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Nevada is good for WAC, Mountain West

You can imagine what WAC commissioner Karl Benson must be feeling these days.

On the one hand, he has got to feel pride, seeing Boise State and Nevada in the Top 25 -- the first time the WAC has had two teams ranked since Sept. 28, 2008. On the other, he has to feel incredible disappointment, knowing those two schools and Fresno State are ditching his league for the Mountain West.

Benson refused comment when asked about the dichotomy earlier this week, saying only, “I’m not going to go down that path.”

Strange as it may sound, what is good for the WAC is good for the Mountain West this season.

If Nevada keeps winning, the Wolf Pack help out Boise State in the BCS computer rankings and perhaps in national perception. It also would help fill the void that BYU is leaving in the Mountain West’s quest to become an automatic qualifying conference. The same could be said of Fresno State, which is off to a 2-1 start but reeling after a loss at Ole Miss.

The quest for AQ status is three-pronged. Results from the 2008, 2009, 2010 and 2011 seasons will be evaluated to determine whether the Mountain West qualifies. Here is the evaluation process, for those who need a refresher:

1. The ranking of the highest-ranked team in the final BCS standings each year.

2. The final regular-season rankings of all conference teams in the computer rankings the BCS uses.

3. The number of teams in the Top 25 of the final BCS standings each year, with adjustments to account for the size of league membership.

The Mountain West would have to finish among the top six conferences in No. 1 and No. 2 and have a ranking equal to or greater than 50 percent of the conference with the highest ranking in criteria No. 3. If the Mountain West fails to meet these standards, it can apply to the Presidential Oversight Committee for an exemption.

The calculations will be made based on conference membership on Dec. 4, 2011. That is why it is so critical for the Mountain West to get Fresno State and Nevada on board for the start of the 2011 season. They are currently embroiled in a legal fight with the WAC, which maintains those schools must remain through 2011-12. Boise State will begin play in the Mountain West in 2011.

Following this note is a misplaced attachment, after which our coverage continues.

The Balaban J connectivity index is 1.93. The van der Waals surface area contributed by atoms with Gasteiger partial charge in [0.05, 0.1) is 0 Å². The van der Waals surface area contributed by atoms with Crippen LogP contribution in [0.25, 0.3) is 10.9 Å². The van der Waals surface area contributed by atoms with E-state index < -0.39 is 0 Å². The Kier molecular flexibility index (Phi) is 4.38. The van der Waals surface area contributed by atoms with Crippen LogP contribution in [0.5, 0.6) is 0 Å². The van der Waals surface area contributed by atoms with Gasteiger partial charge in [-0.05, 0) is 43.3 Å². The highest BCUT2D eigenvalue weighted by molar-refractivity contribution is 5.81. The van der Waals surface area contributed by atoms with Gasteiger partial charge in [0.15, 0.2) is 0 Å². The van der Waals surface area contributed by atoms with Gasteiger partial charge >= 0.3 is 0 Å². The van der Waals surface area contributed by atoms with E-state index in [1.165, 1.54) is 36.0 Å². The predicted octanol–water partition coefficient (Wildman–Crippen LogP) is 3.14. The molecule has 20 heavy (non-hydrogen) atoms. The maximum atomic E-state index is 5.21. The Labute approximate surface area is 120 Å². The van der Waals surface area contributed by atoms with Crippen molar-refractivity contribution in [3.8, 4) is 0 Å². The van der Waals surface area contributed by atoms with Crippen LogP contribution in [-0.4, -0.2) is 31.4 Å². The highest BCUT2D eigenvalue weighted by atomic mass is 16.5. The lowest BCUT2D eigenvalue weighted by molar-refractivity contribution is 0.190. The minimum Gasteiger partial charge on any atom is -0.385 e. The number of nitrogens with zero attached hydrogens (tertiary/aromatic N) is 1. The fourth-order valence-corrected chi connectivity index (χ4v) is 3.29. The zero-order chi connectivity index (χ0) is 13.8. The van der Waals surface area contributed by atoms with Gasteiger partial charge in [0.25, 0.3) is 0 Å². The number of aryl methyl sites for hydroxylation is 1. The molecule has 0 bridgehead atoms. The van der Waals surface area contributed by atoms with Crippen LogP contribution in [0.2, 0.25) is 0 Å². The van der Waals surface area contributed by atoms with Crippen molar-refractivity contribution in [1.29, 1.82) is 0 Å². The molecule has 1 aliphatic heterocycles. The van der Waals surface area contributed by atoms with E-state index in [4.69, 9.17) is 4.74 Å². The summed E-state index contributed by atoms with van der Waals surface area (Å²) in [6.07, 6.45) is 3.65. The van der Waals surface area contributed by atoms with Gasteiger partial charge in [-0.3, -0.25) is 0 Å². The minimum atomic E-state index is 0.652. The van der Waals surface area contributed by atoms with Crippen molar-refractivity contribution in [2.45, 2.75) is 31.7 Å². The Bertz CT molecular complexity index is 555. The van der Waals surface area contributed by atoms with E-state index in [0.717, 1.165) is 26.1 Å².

As it stands now, the Mountain West would fall short of AQ status.

If Fresno State and Nevada are able to join for the 2011 season, both are going to have to turn it up to bolster the chances of the Mountain West. Utah leaving for the Pac-10 is negated with the addition of Boise State, which has been ranked in the top 10 of the BCS standings in 2008 and 2009. TCU remains.

The problem here is replacing BYU, which is going independent. The Cougars finished No. 16 in the final BCS standings in 2008 and No. 14 in 2009. Neither Fresno State nor Nevada finished in the Top 25. That is why their performance this season is so critical.

Nevada must keep winning, for the WAC and the MWC. Look at what happened in 2008. Fresno State was ranked No. 22 after a 3-1 start, but dropped from the rankings after a 32-29 overtime loss to Hawaii. The Bulldogs ended up losing four more games that season and finished 7-6.

Nevada is now in at No. 25, its first ranking ever in the coaches’ poll. Fresno State coach Pat Hill, familiar with the expectations that come with rankings, said, “I think it’s good, but you have to keep winning to stay there,” Hill said. “We live in such a day of hype and everything else you have to keep playing.”

Nevada coach Chris Ault seems to understand the ramifications.

“I do think it’s a great motivator for our football team to get recognized and understand you’re playing that well that people are appreciating it,” Ault said. “The bottom line is you still have to line up. We’ve got a long ways to go.”